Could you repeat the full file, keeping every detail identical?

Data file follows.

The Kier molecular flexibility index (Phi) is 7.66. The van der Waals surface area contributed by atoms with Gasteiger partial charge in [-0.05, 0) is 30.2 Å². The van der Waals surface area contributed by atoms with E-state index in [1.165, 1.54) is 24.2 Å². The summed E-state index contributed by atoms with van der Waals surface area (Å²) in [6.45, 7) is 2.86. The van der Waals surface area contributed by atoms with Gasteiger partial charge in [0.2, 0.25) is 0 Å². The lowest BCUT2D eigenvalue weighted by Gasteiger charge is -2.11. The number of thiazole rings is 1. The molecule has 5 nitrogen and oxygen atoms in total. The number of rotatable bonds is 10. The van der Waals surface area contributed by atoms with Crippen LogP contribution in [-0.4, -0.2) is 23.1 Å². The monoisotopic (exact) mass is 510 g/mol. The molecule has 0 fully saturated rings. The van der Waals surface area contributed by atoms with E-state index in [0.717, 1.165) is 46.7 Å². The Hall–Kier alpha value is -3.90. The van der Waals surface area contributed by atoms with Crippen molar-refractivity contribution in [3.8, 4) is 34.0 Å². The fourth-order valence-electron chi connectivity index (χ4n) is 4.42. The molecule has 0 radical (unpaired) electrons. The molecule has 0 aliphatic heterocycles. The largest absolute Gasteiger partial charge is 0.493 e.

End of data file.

The Kier molecular flexibility index (Phi) is 7.66. The van der Waals surface area contributed by atoms with Gasteiger partial charge in [-0.05, 0) is 30.2 Å². The van der Waals surface area contributed by atoms with E-state index in [1.165, 1.54) is 24.2 Å². The summed E-state index contributed by atoms with van der Waals surface area (Å²) in [6.45, 7) is 2.86. The van der Waals surface area contributed by atoms with Gasteiger partial charge in [0.2, 0.25) is 0 Å². The lowest BCUT2D eigenvalue weighted by Gasteiger charge is -2.11. The number of thiazole rings is 1. The molecule has 5 nitrogen and oxygen atoms in total. The number of rotatable bonds is 10. The van der Waals surface area contributed by atoms with Crippen LogP contribution in [-0.4, -0.2) is 23.1 Å². The monoisotopic (exact) mass is 510 g/mol. The molecule has 0 fully saturated rings. The van der Waals surface area contributed by atoms with E-state index in [0.717, 1.165) is 46.7 Å². The Hall–Kier alpha value is -3.90. The van der Waals surface area contributed by atoms with Crippen molar-refractivity contribution in [3.8, 4) is 34.0 Å². The fourth-order valence-electron chi connectivity index (χ4n) is 4.42. The molecule has 0 radical (unpaired) electrons. The molecule has 0 aliphatic heterocycles. The largest absolute Gasteiger partial charge is 0.493 e.